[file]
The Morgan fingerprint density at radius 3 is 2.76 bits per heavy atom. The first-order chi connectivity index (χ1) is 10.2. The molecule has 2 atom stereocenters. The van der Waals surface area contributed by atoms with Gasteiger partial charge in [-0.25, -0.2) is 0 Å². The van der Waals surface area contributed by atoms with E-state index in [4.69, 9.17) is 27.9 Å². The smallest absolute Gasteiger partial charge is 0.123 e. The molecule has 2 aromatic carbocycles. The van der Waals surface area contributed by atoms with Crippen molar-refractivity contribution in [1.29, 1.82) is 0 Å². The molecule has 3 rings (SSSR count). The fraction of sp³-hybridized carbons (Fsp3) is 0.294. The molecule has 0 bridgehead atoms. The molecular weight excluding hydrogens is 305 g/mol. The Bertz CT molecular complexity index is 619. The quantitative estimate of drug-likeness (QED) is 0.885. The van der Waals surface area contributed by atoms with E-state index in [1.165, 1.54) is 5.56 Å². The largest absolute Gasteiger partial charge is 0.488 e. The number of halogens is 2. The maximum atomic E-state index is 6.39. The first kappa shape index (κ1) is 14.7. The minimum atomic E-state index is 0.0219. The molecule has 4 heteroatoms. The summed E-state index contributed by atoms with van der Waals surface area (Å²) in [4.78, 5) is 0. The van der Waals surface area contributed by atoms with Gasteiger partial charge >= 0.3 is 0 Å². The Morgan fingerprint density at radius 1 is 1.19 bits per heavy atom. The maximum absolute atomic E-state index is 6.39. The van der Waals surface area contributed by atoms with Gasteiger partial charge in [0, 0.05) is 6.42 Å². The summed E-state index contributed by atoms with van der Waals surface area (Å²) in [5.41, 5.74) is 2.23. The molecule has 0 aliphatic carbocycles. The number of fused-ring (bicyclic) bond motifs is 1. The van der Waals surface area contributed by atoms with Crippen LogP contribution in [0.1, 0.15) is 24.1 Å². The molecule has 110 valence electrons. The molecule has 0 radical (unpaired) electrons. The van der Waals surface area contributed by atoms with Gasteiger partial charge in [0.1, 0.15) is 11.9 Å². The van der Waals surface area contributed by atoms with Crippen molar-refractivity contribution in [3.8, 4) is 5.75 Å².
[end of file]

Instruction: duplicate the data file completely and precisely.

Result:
The Morgan fingerprint density at radius 3 is 2.76 bits per heavy atom. The first-order chi connectivity index (χ1) is 10.2. The molecule has 2 atom stereocenters. The van der Waals surface area contributed by atoms with Gasteiger partial charge in [-0.25, -0.2) is 0 Å². The van der Waals surface area contributed by atoms with E-state index in [4.69, 9.17) is 27.9 Å². The smallest absolute Gasteiger partial charge is 0.123 e. The molecule has 2 aromatic carbocycles. The van der Waals surface area contributed by atoms with Crippen molar-refractivity contribution in [1.29, 1.82) is 0 Å². The molecule has 3 rings (SSSR count). The fraction of sp³-hybridized carbons (Fsp3) is 0.294. The molecule has 0 bridgehead atoms. The molecular weight excluding hydrogens is 305 g/mol. The Bertz CT molecular complexity index is 619. The quantitative estimate of drug-likeness (QED) is 0.885. The van der Waals surface area contributed by atoms with E-state index in [1.165, 1.54) is 5.56 Å². The largest absolute Gasteiger partial charge is 0.488 e. The number of halogens is 2. The maximum atomic E-state index is 6.39. The first kappa shape index (κ1) is 14.7. The minimum atomic E-state index is 0.0219. The molecule has 4 heteroatoms. The summed E-state index contributed by atoms with van der Waals surface area (Å²) in [4.78, 5) is 0. The van der Waals surface area contributed by atoms with Gasteiger partial charge >= 0.3 is 0 Å². The Morgan fingerprint density at radius 1 is 1.19 bits per heavy atom. The maximum absolute atomic E-state index is 6.39. The van der Waals surface area contributed by atoms with Gasteiger partial charge in [0, 0.05) is 6.42 Å². The summed E-state index contributed by atoms with van der Waals surface area (Å²) in [5.41, 5.74) is 2.23. The molecule has 0 aliphatic carbocycles. The number of fused-ring (bicyclic) bond motifs is 1. The van der Waals surface area contributed by atoms with Crippen LogP contribution in [0.1, 0.15) is 24.1 Å². The molecule has 110 valence electrons. The molecule has 0 radical (unpaired) electrons. The van der Waals surface area contributed by atoms with Gasteiger partial charge in [0.1, 0.15) is 11.9 Å². The van der Waals surface area contributed by atoms with Crippen molar-refractivity contribution in [3.8, 4) is 5.75 Å².